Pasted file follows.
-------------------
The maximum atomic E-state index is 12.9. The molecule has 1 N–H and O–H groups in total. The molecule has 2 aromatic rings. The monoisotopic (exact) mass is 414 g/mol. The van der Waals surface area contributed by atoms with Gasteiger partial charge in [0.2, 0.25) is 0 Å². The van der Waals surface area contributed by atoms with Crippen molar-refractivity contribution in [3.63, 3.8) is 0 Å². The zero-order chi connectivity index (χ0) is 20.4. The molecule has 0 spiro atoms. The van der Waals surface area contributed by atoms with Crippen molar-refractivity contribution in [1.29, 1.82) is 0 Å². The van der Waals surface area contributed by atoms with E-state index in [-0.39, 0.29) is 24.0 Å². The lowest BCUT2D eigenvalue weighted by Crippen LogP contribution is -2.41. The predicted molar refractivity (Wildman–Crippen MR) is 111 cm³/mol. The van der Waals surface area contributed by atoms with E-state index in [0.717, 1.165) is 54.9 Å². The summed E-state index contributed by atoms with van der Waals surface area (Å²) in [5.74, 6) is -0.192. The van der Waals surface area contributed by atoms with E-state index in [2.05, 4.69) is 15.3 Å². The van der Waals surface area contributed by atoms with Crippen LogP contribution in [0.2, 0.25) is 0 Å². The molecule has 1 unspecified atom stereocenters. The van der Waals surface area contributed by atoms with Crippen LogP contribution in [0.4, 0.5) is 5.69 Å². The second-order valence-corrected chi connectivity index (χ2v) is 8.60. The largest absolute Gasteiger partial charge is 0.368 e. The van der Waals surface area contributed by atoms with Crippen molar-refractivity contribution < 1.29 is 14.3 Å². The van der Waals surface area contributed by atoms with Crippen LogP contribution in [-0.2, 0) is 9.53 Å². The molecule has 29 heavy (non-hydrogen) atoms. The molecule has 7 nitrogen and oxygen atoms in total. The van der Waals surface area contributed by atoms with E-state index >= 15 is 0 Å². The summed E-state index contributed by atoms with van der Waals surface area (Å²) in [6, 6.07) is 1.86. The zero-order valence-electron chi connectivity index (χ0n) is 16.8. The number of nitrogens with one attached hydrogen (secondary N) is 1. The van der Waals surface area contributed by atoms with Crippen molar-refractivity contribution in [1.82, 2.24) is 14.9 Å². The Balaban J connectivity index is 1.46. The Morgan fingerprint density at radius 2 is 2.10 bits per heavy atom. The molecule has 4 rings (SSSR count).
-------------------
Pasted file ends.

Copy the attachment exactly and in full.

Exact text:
The maximum atomic E-state index is 12.9. The molecule has 1 N–H and O–H groups in total. The molecule has 2 aromatic rings. The monoisotopic (exact) mass is 414 g/mol. The van der Waals surface area contributed by atoms with Gasteiger partial charge in [0.2, 0.25) is 0 Å². The van der Waals surface area contributed by atoms with Crippen molar-refractivity contribution in [3.63, 3.8) is 0 Å². The zero-order chi connectivity index (χ0) is 20.4. The molecule has 0 spiro atoms. The van der Waals surface area contributed by atoms with Crippen molar-refractivity contribution in [1.29, 1.82) is 0 Å². The van der Waals surface area contributed by atoms with E-state index in [-0.39, 0.29) is 24.0 Å². The lowest BCUT2D eigenvalue weighted by Crippen LogP contribution is -2.41. The predicted molar refractivity (Wildman–Crippen MR) is 111 cm³/mol. The van der Waals surface area contributed by atoms with E-state index in [0.717, 1.165) is 54.9 Å². The summed E-state index contributed by atoms with van der Waals surface area (Å²) in [5.74, 6) is -0.192. The van der Waals surface area contributed by atoms with E-state index in [2.05, 4.69) is 15.3 Å². The van der Waals surface area contributed by atoms with Crippen LogP contribution in [0.2, 0.25) is 0 Å². The molecule has 1 unspecified atom stereocenters. The van der Waals surface area contributed by atoms with Crippen LogP contribution in [0.4, 0.5) is 5.69 Å². The second-order valence-corrected chi connectivity index (χ2v) is 8.60. The largest absolute Gasteiger partial charge is 0.368 e. The van der Waals surface area contributed by atoms with Crippen molar-refractivity contribution < 1.29 is 14.3 Å². The van der Waals surface area contributed by atoms with Crippen LogP contribution in [-0.2, 0) is 9.53 Å². The molecule has 29 heavy (non-hydrogen) atoms. The molecule has 7 nitrogen and oxygen atoms in total. The van der Waals surface area contributed by atoms with E-state index >= 15 is 0 Å². The summed E-state index contributed by atoms with van der Waals surface area (Å²) in [6, 6.07) is 1.86. The zero-order valence-electron chi connectivity index (χ0n) is 16.8. The number of nitrogens with one attached hydrogen (secondary N) is 1. The van der Waals surface area contributed by atoms with Crippen molar-refractivity contribution in [1.82, 2.24) is 14.9 Å². The Balaban J connectivity index is 1.46. The Morgan fingerprint density at radius 2 is 2.10 bits per heavy atom. The molecule has 4 rings (SSSR count).